About a squillion years ago (it could even be longer, such is the nature of enduring friendships), I was introduced to a young automotive writer named Angus MacKenzie. He was bright, inquisitive, and had that rare talent of persisting to ask difficult questions without losing his cool, or, annoying the interviewee.
I remember thinking, if he drives as well as he thinks, then Angus has a great future ahead of him, and that portent turned out to be true in every sense. We got along famously, and here we are in 2021, still the best of friends.
We started our friendship as fellow automotive writers, but then I entered the world of automotive public relations, and I had the pleasure of hosting Angus in some of the world’s most exotic locations, at new model launches with some pretty flash cars.
Here’s Angus’s view on why he took to automotive journalism like a duck to water….
I got my driver’s license exactly three months after my 16th birthday in a Series II Land Rover, ex-Australian Army with no synchro on first or second and about a million miles on the clock. “Pass your test in that,” said Dad, “and you’ll be able to drive anything.” He was right. Nearly four decades later I’ve driven everything from a Bugatti Veyron to a Volvo 18-wheeler, on roads and tracks all over the world.
Very few people get the opportunity to parlay their passion into a career. I’m one of those fortunate few. I started editing my local car club magazine, partly because no-one else would do it, and partly because I’d sold my rally car to get the deposit for my first house, and wanted to stay involved in the sport.
Then one day someone handed me a free local sports paper and said they might want car stuff in it. I rang the editor and to my surprise she said yes. There was no pay, but I did get press passes, which meant I got into the races for free. And meet real automotive journalists in the pressroom. And watch and learn.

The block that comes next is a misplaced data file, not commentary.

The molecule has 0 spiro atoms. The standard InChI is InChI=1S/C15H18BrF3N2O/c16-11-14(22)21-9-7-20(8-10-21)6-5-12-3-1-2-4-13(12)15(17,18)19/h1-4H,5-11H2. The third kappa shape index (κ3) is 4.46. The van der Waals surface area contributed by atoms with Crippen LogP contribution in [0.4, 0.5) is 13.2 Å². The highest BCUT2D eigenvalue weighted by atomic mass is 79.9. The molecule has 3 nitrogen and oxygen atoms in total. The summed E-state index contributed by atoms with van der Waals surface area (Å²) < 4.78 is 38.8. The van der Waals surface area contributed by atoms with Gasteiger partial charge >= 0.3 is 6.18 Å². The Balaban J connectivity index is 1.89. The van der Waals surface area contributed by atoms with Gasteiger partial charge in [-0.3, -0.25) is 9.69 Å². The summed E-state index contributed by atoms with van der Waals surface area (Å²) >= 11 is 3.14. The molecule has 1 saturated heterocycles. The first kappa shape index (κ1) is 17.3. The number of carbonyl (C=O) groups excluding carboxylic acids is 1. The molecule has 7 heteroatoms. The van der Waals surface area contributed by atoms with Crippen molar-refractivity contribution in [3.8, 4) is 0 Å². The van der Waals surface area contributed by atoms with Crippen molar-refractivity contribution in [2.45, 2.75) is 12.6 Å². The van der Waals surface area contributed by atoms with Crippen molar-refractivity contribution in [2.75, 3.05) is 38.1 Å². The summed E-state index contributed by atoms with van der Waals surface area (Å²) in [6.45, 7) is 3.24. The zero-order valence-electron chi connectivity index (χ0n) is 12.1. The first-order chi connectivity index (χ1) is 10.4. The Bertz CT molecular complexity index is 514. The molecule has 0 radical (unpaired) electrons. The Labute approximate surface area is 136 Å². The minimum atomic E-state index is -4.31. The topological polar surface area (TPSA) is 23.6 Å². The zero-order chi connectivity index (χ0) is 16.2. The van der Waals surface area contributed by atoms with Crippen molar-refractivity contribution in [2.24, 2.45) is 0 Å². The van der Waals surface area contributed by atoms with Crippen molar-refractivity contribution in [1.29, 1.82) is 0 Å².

It’s been a helluva ride ever since. I’ve written about everything from Formula 1 to Sprint Car racing; from new cars and trucks to wild street machines and multi-million dollar classics; from global industry trends to secondhand car dealers.
I’ve done automotive TV shows and radio shows, and helped create automotive websites, iMags and mobile apps. I’ve been the editor-in-chief of leading automotive media brands in Australia, Great Britain, and the United States. And I’ve enjoyed every minute of it.
The longer I’m in this business the more astonished I am these fiendishly complicated devices we call automobiles get made at all, and how accomplished they have become at doing what they’re designed to do. I believe all new cars should be great, and I’m disappointed when they’re not. Over the years I’ve come to realize cars are the result of a complex interaction of people, politics and process, which is why they’re all different. And why they continue to fascinate me.
One of the cars which fascinated Angus was an Aston Martin concept designed by Miles Nurnberger and Sam Holgate.
|Aston Martin's Chief Creative Officer, Marek Reichman debuting the CC at Goodwood|
The CC Concept had a production run of TWO. Both cars were sold to private buyers, carrying one million pound pricetags – so he never got to drive it.
However, it’s amazing how life, times and circumstances change, and in the following post I’m honoured to welcome Angus MacKenzie to DRIVING & LIFE, and one of those serendipitous moments he talked about.
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